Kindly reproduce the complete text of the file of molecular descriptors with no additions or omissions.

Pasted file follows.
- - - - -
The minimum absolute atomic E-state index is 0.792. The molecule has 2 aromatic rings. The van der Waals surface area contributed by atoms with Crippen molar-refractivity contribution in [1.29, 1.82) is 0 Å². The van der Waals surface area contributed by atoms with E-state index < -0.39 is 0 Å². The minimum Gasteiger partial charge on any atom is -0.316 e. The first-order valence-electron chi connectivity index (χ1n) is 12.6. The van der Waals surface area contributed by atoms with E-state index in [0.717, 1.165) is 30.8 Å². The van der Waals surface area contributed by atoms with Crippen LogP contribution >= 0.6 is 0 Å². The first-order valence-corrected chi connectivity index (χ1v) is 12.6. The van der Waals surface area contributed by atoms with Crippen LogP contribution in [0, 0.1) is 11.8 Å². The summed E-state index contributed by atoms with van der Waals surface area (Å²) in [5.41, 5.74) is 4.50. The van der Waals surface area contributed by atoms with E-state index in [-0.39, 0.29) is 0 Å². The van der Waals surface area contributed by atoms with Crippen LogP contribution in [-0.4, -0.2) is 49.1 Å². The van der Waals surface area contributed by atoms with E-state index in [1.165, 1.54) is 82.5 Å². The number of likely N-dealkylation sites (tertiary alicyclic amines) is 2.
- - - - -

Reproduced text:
The minimum absolute atomic E-state index is 0.792. The molecule has 2 aromatic rings. The van der Waals surface area contributed by atoms with Crippen molar-refractivity contribution in [1.29, 1.82) is 0 Å². The van der Waals surface area contributed by atoms with E-state index < -0.39 is 0 Å². The minimum Gasteiger partial charge on any atom is -0.316 e. The first-order valence-electron chi connectivity index (χ1n) is 12.6. The van der Waals surface area contributed by atoms with E-state index in [0.717, 1.165) is 30.8 Å². The van der Waals surface area contributed by atoms with Crippen LogP contribution >= 0.6 is 0 Å². The first-order valence-corrected chi connectivity index (χ1v) is 12.6. The van der Waals surface area contributed by atoms with Crippen LogP contribution in [0, 0.1) is 11.8 Å². The summed E-state index contributed by atoms with van der Waals surface area (Å²) in [5.41, 5.74) is 4.50. The van der Waals surface area contributed by atoms with E-state index in [-0.39, 0.29) is 0 Å². The van der Waals surface area contributed by atoms with Crippen LogP contribution in [-0.4, -0.2) is 49.1 Å². The van der Waals surface area contributed by atoms with E-state index in [1.165, 1.54) is 82.5 Å². The number of likely N-dealkylation sites (tertiary alicyclic amines) is 2.